The Dutch have continuously for hundreds of years adapted to changing sea-levels, most recently after the 1953 floods. Have they suffered since from rising sea-levels?

You mean, like, other than the huge amount of money spent over the centuries to deal with it?

Thank you for proving our point, that global warming is going to cost people REAL MONEY. Or, if they don’t have it, such as in Bangladesh, worse.


Several points:

One of my pet peeves is that many, if not most, government bodies refer to sea level rise by 2050, or by 2100, as if the levels will stop once these dates are reached. It would be much more appropriate to refer to the equilibrium amount of increase in sea level per unit of achieved equilibrium temperature increase. Whether it takes 40 or 90 or 500 years, the increase will still impact future generations and ecosystems. Incremental times to such equilibria, whilst nice on a calendar, are more distracting than useful in an overall sense.

On another point, one of the factors that seems to be missed in some of the estimated of sea level increase is the amount that it is currently ‘decreased’ through impoundment of river flows by dams. I’ve seen two papers this year that refer to a figure of around 1mm/year increase being masked because of water collection by humans. Frustratingly I don’t have the papers with me at the moment, but a quick Google Scholar can probably take one to the information rapidly enough.

And then there’s Tim Curtin…

Tim, I am Dutch Australian, and very proud of my Dutch birth and heritage. Nevertheless, your promotion of Dutch reclamation and dyking technology ignores so many historic, economic, and technical factors as to be laughable as a more general strategy. In fact any promotion of an adaptation approach (whether in this or in any other area) as anything other than a last resort is not only misguided, it is irresponsible. We would always be chasing our tails with respect to cost and logistic requirements, let alone ignoring ‘side issues’, and having painted over the rust the original causes would only continue to increase in severity.

With mitigation we stand a chance of avoiding the worst of unpredicatable synergies down the track: relying simply on adaptation would be no different to the Sorcerer’s Apprentice strategy of taking an axe to the broomsticks.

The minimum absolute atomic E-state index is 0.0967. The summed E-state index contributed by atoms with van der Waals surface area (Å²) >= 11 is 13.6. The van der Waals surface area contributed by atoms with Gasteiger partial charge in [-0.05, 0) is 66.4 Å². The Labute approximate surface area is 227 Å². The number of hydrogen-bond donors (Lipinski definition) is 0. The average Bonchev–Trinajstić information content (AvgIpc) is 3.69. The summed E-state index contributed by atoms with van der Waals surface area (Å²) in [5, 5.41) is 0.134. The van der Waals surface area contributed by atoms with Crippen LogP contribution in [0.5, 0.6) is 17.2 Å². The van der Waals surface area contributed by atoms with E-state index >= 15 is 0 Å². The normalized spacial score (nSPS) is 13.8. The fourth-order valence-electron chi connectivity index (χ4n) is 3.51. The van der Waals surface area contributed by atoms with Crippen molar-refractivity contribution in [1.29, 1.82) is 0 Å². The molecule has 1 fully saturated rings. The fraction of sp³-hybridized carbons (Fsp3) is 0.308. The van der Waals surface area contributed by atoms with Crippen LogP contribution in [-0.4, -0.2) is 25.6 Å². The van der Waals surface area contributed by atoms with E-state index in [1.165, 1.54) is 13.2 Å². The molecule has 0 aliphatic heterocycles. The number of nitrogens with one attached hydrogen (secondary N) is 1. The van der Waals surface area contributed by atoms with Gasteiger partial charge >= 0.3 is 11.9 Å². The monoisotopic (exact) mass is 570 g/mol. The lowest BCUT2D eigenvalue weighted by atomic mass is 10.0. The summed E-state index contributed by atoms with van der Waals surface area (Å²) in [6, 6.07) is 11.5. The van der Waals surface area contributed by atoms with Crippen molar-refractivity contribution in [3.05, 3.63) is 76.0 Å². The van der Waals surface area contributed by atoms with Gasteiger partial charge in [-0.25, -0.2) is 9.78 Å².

But you just can’t let go of your idea that, according to your economic theory, it might cheaper and easier for someone else at some unspecified time in the future to scoop up your poop, can you? Not only is this a logically dubious notion, it is a morally repugnant one too.

Oo, and I think that should be Maryville, not Maryvale.


Bernard J.
Most likely, reductions in sea level rises due to damming will be more than offset by lack of retention of stormwater due to urbanisation.
Roofing and paving the world causes phenomenal runoff to the oceans.
Almost never into dams.

Have you checked the U of Colarado’s figures?


Most likely, reductions in sea level rises due to damming will be more than offset by lack of retention of stormwater due to urbanisation.

Spangled drongo, I would really like to see the literature that you drew upon for this claim.

Try “imperceptibly” instead of “more than”, and you will be closer to the mark.

Or do you have some arcane twist on catchment areas, evapotranspiration, Manning’s equation and hydraulic resistance and other such hydrological fundamentals, that the rest of the world is not privy to?


Learnard Bernard,

“Or do you have some arcane twist on catchment areas, evapotranspiration, Manning’s equation and hydraulic resistance and other such hydrological fundamentals, that the rest of the world is not privy to?”

While there has been endless calcs on stormwater runoff in cities, I have never seen any on the increase in runoff due to the world’s 6 billion people and their domestic animals.

But the effect of our infrastructure, land clearing, farming and grazing would be an enormous increase in stormwater runoff.

Almost always this is designed not to end up in dams.

Undisturbed bushland often has no runoff even after very heavy rain.

Conversely, dammed water would often never make to the sea even if the dams weren’t there.

If you ever come across a paper that does this very involved calculation WRT sea levels I would like to read it.